Hong Kong, China (CNN) -- Two years ago Candy Chung barely knew that airplanes had two wings, engines and took her on frequent trips from Asia to Europe.
Now, she runs a boutique operation that helps new Asian millionaires get their own jet.
Her income per airplane may total US$300,000 to US$1 million. "Sometimes you make more, sometimes you make less," she said.
With the explosion of fortunes in China comes a lift in private aircraft sales. In a country that's second to the U.S. in the number of millionaires -- with 1,363 people worth US$150 million and 189 billionaires, according to the Hurun List -- there are ample opportunities to find clients, Chung said.
In developed markets, customers go for pre-owned models but not in this part of the world. "In China everyone wants a brand new airplane," Chung said.
For companies that manage private jets, business from rich mainlanders is thriving.
"Five years ago in Hong Kong there were less than ten business jets; today you have 40," said Björn Näf, CEO of Metrojet in Hong Kong. "Four years ago, Metrojet had four aircraft [under management]; today we have 26."
A new business to China, aviation crossed Chung's path by coincidence.
A contact in an exclusive online social network, a Small World, told her there was an airplane on sale. She was interested and followed the lead. She didn't finalize the transaction, but she saw an opportunity to develop a new business.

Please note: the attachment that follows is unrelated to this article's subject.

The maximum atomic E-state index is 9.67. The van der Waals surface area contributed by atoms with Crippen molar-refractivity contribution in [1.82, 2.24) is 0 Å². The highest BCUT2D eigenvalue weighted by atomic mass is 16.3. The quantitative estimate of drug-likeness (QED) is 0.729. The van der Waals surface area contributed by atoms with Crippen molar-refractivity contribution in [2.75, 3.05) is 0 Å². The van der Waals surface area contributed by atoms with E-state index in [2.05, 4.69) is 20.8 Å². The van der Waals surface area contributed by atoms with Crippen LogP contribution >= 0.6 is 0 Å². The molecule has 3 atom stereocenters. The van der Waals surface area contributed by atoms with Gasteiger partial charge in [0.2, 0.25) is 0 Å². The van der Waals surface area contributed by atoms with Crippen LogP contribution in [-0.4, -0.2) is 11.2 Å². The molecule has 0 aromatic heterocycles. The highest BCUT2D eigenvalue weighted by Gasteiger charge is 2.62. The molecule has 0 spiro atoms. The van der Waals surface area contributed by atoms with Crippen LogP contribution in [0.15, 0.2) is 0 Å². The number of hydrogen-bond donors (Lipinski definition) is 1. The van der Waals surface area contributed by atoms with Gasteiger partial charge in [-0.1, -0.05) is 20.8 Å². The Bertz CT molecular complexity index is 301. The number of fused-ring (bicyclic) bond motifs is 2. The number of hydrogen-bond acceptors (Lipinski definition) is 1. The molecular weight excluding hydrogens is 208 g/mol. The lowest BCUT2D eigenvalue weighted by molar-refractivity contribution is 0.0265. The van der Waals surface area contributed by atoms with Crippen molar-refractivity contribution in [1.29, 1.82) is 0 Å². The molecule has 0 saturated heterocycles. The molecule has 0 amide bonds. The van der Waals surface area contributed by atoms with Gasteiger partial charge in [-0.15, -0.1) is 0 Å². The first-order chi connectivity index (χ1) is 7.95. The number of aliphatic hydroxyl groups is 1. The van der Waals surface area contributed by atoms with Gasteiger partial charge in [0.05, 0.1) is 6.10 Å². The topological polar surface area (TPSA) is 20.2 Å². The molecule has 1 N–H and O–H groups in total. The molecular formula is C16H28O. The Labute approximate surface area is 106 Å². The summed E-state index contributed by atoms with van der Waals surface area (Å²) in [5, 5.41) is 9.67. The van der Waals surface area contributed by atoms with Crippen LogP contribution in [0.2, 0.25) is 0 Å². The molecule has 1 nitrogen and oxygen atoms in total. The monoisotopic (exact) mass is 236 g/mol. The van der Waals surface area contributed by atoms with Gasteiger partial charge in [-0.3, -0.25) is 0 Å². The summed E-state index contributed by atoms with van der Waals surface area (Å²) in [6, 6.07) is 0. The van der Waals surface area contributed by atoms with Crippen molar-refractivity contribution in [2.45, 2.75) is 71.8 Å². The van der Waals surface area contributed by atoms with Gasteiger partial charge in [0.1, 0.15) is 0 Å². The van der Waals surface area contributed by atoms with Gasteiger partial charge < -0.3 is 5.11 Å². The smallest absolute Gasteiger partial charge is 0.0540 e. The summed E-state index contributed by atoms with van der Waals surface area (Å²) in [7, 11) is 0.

Chung was already supplying high net worth Chinese with exclusive wines at the time, and she already had a network of potential clients. Prior to the financial crisis, the 30-year-old entrepreneur brokered deals to bring mainland Chinese companies to the stock market.
In secretive China, those in its business elite are coy. But Chung had an upbringing that helped her enter an otherwise closed world.
Her father, Zhong Qiong, is a first generation industrialist who started his business in China shortly after the nation opened to the west in the 1980s. Without a son as heir, he set out to educate Chung -- the eldest of his three daughters -- to become an entrepreneur like himself. "Since [age] seven my father always brought me to the meetings," Chung said.
Her fortunes have risen in tandem with her family's social circles, and have allowed her entry into otherwise closed circles. "Half of my clients are in the property business," she said.
There are problems for the nouveau riche with sky-high ambitions in China: waiting lists. New plane orders can take up to three years to fill, Chung said. Following the global crisis, however, the executive aviation industry lost many buyers just as jets ordered before the meltdown were being finalized for delivery.
For new buyers who are impatient, they can jump the queue -- for a price.
"The position costs one or two million," Chung said. Parting with this amount means "you can buy it for next month."
Getting the plane is only part of the problem. Once obtained, a new set of inconveniences awaits Chinese owners of private aircraft. "China is not too open for aviation, they're closed," Chung told CNN.
This means that much red tape comes with civil aviation in China and a major disadvantage: It can't be used on short notice.
"In the U.S. if you have an aircraft, you can call the pilot and fly," Chung said. "In China it takes one or two days."
Landing permits and other authorizations often require long processing times. For this reason, according to Chung, it's not uncommon to see jet owners still flying on commercial airlines. "Aviation in China is like 30 or 40 years behind the U.S.," she said.